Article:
Hedging ETF Debuts

Hedging ETF Debuts

New fund allows investors to hedge interest rate, inflation risk.

Reviewed by: Heather Bell
Edited by: Heather Bell

Today ETF newcomer Quadratic Capital rolled out a first-of-its kind ETF designed as a hedging tool under KraneShares’ exemptive relief. The Quadratic Interest Rate Volatility and Inflation Hedge ETF (IVOL) is actively managed and mainly invests in U.S. TIPS and long interest-rate options.

IVOL comes with an expense ratio of 0.99% and lists on the NYSE Arca.

“We see this as an access vehicle helping to democratize financial markets and give investors more choices [with regard to] an asset class they can’t [access] on their own,” said Quadratic Capital founder and CIO Nancy Davis, noting that the purpose of the fund is to make institutional-type access available to everyone, essentially providing democratization to financial markets.

“For the majority of most people, their net worth is tied up in real estate, in their home. The cost of interest rates and the cost of borrowing money is the largest component in anyone’s portfolio,” she added.


IVOL is meant to allow investors to hedge interest rate volatility by investing in TIPS, which protect against inflation risk, and in options on the U.S. interest rate swap curve, such that the options increase in value as the curve steepens during times of increasing interest rate volatility, and decrease as it flattens during times of declining interest rate volatility, the prospectus says. As Davis puts it, the fund is “long fixed income volatility.”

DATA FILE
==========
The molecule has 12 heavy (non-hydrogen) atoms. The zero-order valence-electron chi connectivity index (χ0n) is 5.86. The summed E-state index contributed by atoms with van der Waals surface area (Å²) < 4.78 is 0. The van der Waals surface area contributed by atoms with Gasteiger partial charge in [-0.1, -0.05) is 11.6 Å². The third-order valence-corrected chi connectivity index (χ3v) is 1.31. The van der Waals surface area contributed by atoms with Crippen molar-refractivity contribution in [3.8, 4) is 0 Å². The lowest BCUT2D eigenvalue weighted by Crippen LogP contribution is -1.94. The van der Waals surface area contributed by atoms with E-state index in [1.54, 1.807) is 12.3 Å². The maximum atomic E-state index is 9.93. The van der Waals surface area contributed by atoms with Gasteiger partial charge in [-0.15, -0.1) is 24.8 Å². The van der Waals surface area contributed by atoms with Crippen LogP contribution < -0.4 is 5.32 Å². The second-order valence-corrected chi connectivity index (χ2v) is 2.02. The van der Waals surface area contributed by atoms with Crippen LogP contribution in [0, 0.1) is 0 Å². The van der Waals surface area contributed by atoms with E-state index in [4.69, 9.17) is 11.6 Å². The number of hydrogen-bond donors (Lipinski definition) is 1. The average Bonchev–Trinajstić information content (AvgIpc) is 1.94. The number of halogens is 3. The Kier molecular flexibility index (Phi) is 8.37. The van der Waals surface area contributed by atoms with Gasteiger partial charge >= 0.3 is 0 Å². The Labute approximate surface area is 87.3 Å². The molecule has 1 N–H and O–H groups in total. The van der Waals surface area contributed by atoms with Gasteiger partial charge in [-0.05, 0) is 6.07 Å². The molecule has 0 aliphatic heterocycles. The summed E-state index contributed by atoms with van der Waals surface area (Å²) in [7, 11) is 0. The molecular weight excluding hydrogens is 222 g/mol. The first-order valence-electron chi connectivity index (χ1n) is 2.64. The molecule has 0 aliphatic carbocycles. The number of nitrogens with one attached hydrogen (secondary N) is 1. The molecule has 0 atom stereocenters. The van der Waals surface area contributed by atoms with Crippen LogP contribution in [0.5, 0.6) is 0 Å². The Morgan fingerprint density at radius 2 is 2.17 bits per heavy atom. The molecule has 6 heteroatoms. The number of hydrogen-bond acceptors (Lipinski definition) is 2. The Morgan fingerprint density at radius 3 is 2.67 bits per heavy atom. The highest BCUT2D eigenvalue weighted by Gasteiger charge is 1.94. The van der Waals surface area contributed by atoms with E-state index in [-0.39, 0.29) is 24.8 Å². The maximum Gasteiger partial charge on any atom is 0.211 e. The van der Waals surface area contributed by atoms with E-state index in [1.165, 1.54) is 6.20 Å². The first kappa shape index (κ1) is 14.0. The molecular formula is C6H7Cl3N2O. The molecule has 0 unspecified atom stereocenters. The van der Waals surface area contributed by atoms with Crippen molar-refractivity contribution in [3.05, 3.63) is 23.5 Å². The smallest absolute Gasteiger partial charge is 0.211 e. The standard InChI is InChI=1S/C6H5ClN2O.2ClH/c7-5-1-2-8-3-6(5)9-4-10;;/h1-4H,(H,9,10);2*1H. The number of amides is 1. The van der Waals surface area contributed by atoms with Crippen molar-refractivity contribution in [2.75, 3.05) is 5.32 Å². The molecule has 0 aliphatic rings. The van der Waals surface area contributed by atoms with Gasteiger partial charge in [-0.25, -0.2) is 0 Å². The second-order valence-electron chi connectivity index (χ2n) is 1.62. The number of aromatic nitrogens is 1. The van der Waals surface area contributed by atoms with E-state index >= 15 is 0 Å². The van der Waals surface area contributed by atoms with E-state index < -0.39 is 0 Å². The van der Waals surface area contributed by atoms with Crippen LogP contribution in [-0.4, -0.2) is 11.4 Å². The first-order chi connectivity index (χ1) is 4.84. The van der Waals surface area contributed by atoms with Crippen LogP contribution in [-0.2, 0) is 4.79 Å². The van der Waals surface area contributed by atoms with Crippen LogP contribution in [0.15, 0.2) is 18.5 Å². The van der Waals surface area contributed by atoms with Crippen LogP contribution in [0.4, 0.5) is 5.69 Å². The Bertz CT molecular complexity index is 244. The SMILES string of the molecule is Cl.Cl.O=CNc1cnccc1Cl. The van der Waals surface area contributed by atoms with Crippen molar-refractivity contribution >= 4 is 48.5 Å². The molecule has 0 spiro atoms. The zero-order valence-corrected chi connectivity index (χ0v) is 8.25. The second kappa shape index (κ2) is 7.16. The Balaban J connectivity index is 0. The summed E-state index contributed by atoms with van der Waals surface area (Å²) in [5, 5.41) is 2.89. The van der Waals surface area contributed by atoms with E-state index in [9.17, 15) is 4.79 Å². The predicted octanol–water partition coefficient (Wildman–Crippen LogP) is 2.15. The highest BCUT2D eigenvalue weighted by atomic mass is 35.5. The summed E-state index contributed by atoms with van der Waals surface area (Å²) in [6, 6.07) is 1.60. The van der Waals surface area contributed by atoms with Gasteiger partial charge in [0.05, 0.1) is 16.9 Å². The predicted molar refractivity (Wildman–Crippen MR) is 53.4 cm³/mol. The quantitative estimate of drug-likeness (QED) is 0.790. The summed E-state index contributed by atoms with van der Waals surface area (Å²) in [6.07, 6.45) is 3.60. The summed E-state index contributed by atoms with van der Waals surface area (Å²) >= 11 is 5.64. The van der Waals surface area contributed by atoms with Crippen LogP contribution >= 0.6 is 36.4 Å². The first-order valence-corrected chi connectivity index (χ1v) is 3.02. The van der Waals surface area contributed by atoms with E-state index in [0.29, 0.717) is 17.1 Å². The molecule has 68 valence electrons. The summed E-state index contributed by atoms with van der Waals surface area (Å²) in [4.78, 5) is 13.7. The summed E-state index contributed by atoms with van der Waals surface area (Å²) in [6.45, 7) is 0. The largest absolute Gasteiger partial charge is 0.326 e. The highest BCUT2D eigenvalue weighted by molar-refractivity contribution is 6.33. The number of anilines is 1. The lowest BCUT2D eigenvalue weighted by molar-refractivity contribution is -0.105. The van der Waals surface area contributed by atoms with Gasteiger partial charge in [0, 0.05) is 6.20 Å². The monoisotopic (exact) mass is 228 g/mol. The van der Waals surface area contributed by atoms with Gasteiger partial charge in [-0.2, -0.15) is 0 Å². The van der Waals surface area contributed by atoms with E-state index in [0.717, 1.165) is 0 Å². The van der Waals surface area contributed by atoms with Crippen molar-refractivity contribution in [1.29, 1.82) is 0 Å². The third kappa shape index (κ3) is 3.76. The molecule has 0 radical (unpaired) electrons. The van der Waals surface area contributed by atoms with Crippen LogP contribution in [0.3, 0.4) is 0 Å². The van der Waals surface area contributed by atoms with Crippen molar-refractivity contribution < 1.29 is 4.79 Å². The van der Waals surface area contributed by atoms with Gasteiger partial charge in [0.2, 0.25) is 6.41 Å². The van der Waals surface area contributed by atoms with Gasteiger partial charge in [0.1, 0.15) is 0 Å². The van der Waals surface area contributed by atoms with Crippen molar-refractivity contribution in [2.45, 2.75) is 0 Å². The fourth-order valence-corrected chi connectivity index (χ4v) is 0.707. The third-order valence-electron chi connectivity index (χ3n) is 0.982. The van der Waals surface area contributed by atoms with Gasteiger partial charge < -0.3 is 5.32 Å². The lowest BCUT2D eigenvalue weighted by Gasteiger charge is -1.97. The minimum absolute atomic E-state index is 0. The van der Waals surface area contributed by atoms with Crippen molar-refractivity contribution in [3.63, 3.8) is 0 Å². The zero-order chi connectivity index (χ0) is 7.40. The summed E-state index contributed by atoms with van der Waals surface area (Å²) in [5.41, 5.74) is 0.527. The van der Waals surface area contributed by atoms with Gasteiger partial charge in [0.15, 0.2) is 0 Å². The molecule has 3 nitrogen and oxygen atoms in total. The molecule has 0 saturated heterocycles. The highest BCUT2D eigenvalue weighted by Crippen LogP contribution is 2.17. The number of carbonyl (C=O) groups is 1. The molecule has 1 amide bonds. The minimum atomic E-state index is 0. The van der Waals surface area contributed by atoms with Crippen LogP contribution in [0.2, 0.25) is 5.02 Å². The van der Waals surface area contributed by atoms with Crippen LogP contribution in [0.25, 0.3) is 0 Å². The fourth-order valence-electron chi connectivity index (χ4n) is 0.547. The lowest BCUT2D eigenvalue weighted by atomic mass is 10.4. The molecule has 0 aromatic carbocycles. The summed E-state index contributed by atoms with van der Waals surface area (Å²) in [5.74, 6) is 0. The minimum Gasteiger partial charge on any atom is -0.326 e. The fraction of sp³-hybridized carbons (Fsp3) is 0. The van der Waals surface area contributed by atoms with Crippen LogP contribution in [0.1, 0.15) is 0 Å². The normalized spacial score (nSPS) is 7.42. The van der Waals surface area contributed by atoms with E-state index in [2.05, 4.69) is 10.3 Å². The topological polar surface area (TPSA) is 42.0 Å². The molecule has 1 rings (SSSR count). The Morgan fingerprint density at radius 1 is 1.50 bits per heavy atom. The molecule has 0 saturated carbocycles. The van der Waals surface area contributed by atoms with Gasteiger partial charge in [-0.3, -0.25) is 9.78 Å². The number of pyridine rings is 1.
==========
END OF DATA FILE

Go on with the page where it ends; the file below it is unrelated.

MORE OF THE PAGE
Generally, the fund will invest less than 20% of its assets in option premiums, the document notes.

According to Quadratic, the fund can serve as a hedge for fixed income, equities, real estate and volatility.

Contact Heather Bell at [email protected]

Heather Bell is a former managing editor of etf.com. She has also held editorial positions at Dow Jones Indexes and Lehman Brothers. Bell is a graduate of Dartmouth college and resides in the Denver area with her two dogs.